The cellular events in wound healing are mediated by an array of cytokines functioning as chemoattractants and immunostimulants. Their role in adhesion formation has become increasingly apparent in recent years. Adhesiogenic cytokines have included interleukin-6 and interleukin-1a, transforming growth factor-α, and transforming growth factor-β, epidermal growth factor, and tumor necrosis factor-α. Interleukin-10 has been shown to reduce adhesion formation by inhibiting the formation of IL-1, IL-6, and TNF-α. Various non-steroidal anti-inflammatory agents have also been shown to reduce adhesion formation. Thus, the use of agents that inhibit the inflammatory cascade my have a unique role in minimizing the formation of adhesions.
Surgical efforts to minimize postoperative adhesions have been limited. It was originally felt that separate closure of the peritoneal defect after laparotomy would decrease adhesion formation, and hence, adhesion-related complications such as intestinal obstructions. However, multiple animal and human studies have shown that nonclosure of the peritoneum is not detrimental in terms of adhesion formation or postoperative complications. The argument against closure is that the peritoneum heals rapidly without separate reapproximation, there is less tissue handling and suture placement with nonclosure, as well as decreased operative time. Furthermore, the presence of excess suture can cause tissue strangulation/ischemia which promotes adhesion formation. For this reason, reperitonealization of raw surfaces after dissection is no longer the standard of surgical practice. Studies comparing laparoscopy versus laparotomy (pfannenstiel or vertical incision) have shown dramatic decreases in the formation of anterior abdominal wall adhesions. However, morbidity outcomes have not been studied to date. Second-look procedures to evaluate the efficacy of adhesiolysis have indicated reformation rates as high as 97% irrespective of surgical technique (microsurgical versus laser). Although adhesion reformation rates are high, improved fertility has been observed.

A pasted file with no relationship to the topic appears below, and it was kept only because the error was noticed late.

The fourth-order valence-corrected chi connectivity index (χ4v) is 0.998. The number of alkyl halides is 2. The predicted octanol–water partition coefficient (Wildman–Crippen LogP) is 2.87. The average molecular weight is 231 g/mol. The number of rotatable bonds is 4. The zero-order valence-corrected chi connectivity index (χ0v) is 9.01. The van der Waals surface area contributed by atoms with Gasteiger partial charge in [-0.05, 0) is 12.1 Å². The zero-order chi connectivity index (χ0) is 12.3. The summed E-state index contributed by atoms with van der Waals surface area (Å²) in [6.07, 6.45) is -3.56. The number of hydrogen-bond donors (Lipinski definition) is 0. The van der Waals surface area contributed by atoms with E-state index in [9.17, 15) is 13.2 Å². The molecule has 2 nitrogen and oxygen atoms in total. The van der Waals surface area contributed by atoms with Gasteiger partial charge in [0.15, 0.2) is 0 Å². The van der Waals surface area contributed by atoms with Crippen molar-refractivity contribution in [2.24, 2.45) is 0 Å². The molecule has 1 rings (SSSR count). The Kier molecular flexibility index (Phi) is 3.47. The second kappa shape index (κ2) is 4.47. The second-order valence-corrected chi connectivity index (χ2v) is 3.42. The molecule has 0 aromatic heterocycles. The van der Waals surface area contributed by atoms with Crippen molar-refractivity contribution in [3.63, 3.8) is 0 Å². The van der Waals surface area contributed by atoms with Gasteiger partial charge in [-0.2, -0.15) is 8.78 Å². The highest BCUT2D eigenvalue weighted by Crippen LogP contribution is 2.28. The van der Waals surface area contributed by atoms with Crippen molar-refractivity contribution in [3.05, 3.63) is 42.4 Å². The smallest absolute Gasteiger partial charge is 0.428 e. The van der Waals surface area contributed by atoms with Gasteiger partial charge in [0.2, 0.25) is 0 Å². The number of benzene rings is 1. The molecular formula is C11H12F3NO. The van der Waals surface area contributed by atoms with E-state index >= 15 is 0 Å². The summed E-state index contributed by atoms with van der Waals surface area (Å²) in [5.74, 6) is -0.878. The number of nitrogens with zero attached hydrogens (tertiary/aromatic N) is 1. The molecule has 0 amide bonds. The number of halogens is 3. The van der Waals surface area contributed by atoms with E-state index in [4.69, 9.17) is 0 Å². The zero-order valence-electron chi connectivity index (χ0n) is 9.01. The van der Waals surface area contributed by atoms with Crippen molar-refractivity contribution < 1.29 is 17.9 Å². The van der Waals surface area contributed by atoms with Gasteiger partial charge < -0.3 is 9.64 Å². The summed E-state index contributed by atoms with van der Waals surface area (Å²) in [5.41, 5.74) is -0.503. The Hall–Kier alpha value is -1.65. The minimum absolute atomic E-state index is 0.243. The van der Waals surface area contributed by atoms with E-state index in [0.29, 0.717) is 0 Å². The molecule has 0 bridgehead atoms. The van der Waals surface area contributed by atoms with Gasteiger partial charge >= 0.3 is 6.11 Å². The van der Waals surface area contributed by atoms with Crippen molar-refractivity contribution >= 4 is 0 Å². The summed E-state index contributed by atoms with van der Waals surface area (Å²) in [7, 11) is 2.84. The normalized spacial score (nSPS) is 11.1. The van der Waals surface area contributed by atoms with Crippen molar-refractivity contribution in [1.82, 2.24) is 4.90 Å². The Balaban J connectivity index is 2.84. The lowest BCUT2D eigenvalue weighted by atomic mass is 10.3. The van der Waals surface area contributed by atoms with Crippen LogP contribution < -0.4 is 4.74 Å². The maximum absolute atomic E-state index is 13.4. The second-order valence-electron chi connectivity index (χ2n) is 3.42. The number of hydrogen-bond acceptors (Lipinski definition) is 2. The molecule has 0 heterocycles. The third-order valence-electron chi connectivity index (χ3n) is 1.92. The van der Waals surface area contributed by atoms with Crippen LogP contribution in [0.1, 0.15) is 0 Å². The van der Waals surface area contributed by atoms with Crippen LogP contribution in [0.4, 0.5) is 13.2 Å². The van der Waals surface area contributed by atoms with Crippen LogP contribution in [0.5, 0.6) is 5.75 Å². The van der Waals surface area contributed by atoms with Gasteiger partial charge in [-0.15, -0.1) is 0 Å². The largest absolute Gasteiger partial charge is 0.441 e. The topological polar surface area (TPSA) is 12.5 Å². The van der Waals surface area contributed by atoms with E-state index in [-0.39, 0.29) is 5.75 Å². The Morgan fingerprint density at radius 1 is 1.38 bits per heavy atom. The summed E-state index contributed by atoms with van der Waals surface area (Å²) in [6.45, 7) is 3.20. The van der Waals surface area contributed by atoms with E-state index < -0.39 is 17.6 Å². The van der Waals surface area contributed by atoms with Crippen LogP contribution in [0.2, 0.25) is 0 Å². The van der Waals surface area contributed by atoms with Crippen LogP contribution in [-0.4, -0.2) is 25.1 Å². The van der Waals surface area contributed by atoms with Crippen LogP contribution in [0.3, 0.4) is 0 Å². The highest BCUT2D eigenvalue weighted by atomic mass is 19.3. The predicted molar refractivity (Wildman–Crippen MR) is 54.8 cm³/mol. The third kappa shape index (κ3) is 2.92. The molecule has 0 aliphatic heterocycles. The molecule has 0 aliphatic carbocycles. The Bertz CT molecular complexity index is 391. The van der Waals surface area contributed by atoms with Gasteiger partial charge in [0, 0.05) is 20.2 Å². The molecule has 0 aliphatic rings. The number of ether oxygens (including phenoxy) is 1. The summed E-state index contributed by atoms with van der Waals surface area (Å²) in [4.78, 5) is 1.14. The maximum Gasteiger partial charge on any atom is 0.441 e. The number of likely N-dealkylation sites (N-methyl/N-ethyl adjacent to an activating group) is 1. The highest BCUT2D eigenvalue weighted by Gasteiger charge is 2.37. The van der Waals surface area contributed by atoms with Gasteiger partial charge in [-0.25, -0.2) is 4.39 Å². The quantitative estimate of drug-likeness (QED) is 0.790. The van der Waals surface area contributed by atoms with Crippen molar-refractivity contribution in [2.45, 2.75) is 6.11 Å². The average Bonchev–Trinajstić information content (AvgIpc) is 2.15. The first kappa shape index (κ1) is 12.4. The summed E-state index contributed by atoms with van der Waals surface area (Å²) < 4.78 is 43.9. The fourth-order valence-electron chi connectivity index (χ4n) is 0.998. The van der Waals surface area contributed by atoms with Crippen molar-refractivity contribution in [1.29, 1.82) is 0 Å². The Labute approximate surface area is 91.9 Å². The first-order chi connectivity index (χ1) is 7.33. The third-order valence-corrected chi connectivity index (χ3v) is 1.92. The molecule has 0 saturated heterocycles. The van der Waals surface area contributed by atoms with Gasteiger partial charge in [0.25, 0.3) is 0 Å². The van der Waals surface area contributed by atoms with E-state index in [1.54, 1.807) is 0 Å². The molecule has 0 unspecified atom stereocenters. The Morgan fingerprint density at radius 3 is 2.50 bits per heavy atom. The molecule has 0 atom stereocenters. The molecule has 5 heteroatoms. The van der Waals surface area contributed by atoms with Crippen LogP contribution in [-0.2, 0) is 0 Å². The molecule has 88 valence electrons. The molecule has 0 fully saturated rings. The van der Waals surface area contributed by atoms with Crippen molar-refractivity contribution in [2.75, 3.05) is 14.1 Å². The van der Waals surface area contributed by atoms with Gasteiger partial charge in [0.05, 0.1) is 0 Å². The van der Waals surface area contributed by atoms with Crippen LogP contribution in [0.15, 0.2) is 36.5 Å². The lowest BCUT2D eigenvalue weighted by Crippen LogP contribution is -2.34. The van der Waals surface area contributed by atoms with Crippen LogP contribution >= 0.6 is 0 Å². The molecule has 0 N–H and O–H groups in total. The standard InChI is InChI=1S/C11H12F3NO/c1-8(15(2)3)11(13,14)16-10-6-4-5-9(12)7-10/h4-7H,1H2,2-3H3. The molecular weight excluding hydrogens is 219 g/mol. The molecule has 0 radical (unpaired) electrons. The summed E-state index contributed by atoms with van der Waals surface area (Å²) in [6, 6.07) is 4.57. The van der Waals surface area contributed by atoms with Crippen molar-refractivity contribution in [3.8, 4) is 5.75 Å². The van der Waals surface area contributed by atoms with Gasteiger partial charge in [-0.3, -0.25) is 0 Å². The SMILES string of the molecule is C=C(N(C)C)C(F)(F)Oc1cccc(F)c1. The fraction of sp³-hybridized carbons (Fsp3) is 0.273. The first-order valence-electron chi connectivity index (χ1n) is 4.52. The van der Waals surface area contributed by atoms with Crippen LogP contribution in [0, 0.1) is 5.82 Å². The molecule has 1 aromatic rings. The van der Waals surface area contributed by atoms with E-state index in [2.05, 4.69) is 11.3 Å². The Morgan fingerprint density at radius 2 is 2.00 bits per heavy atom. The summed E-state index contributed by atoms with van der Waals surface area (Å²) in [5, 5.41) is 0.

The marginal improvements seen with improved surgical technique prompted a wide range of adjuvant strategies. Early studies focused on the intraperitoneal administration of crystalloid or colloid solutions to minimize tissue-tissue contact by creating a thin film. It was expected that the presence of a thin film would minimize contact between raw surfaces, and thus, inhibit adhesion formation. To date, however, numerous studies have shown no proven efficacy. Examples include phosphate buffered saline, lactated ringer's, normal or hyperosmotic saline, and dextran 70. Furthermore, the addition of heparin had no influence on adhesion formation. In practice, these solutions are rapidly absorbed from the peritoneum, and thus, any potential efficacy from a thin filmy layer is lost. It is estimated that the peritoneal cavity absorbs up to 500 cc of physiologic saline in less than 24 hours. Thus, it is not surprising that crystalloid/colloid solutions are ineffective given that peritoneal wound healing/adhesion formation requires up to 5 to 8 days. Given the apparent importance of inflammation, it was felt that inhibiting their response would decrease adhesion formation. Modulating the inflammatory response was first studied using corticosteroids without success. However, nonsteroidal anti-inflammatory agents (NSAIDs) and other immunomodulators have recently shown decreased adhesion formation in animal models. These include low-dose aspirin, ketorolac and IL-10, monocyte chemotactic protein 1, antibodies to vascular permeability factor, and antioxidants. Agents designed to promote fibrinolysis have also demonstrated efficacy in animal models. These strategies range from the use of t-PA to inhibitors of collagen synthesis and thrombin formation.